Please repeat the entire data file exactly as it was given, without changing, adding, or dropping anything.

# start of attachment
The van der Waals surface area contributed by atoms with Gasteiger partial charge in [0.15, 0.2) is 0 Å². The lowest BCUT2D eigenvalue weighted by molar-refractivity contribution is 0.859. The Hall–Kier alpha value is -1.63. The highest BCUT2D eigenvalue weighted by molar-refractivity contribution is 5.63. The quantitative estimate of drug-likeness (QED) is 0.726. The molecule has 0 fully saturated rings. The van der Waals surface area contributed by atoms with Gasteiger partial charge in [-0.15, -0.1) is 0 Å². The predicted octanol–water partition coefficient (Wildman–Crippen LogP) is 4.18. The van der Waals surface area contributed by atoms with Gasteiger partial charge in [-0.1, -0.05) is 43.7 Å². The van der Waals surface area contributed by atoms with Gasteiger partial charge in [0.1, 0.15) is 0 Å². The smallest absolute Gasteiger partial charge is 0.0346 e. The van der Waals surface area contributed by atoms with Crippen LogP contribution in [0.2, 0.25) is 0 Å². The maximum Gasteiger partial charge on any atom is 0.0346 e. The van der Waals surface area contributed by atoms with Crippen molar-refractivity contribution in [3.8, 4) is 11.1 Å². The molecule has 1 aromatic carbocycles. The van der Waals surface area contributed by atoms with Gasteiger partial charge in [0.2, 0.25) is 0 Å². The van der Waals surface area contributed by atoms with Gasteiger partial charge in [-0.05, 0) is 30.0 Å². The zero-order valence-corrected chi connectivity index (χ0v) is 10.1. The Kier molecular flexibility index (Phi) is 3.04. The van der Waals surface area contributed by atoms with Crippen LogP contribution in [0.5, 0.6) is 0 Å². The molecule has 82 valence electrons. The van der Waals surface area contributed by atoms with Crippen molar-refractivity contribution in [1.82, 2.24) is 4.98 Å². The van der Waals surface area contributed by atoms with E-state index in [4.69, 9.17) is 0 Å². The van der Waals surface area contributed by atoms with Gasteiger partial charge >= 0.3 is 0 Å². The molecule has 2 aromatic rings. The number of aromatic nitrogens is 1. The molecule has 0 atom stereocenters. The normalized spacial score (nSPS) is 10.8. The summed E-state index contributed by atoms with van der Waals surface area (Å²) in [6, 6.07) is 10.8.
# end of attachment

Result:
The van der Waals surface area contributed by atoms with Gasteiger partial charge in [0.15, 0.2) is 0 Å². The lowest BCUT2D eigenvalue weighted by molar-refractivity contribution is 0.859. The Hall–Kier alpha value is -1.63. The highest BCUT2D eigenvalue weighted by molar-refractivity contribution is 5.63. The quantitative estimate of drug-likeness (QED) is 0.726. The molecule has 0 fully saturated rings. The van der Waals surface area contributed by atoms with Gasteiger partial charge in [-0.15, -0.1) is 0 Å². The predicted octanol–water partition coefficient (Wildman–Crippen LogP) is 4.18. The van der Waals surface area contributed by atoms with Gasteiger partial charge in [-0.1, -0.05) is 43.7 Å². The van der Waals surface area contributed by atoms with Gasteiger partial charge in [0.1, 0.15) is 0 Å². The smallest absolute Gasteiger partial charge is 0.0346 e. The van der Waals surface area contributed by atoms with Crippen LogP contribution in [0.2, 0.25) is 0 Å². The maximum Gasteiger partial charge on any atom is 0.0346 e. The van der Waals surface area contributed by atoms with Crippen molar-refractivity contribution in [3.8, 4) is 11.1 Å². The molecule has 1 aromatic carbocycles. The van der Waals surface area contributed by atoms with Gasteiger partial charge in [0.2, 0.25) is 0 Å². The van der Waals surface area contributed by atoms with Gasteiger partial charge in [-0.05, 0) is 30.0 Å². The zero-order valence-corrected chi connectivity index (χ0v) is 10.1. The Kier molecular flexibility index (Phi) is 3.04. The van der Waals surface area contributed by atoms with Crippen LogP contribution in [0.5, 0.6) is 0 Å². The molecule has 82 valence electrons. The van der Waals surface area contributed by atoms with Crippen molar-refractivity contribution in [1.82, 2.24) is 4.98 Å². The van der Waals surface area contributed by atoms with E-state index in [4.69, 9.17) is 0 Å². The van der Waals surface area contributed by atoms with Gasteiger partial charge >= 0.3 is 0 Å². The molecule has 2 aromatic rings. The number of aromatic nitrogens is 1. The molecule has 0 atom stereocenters. The normalized spacial score (nSPS) is 10.8. The summed E-state index contributed by atoms with van der Waals surface area (Å²) in [6, 6.07) is 10.8.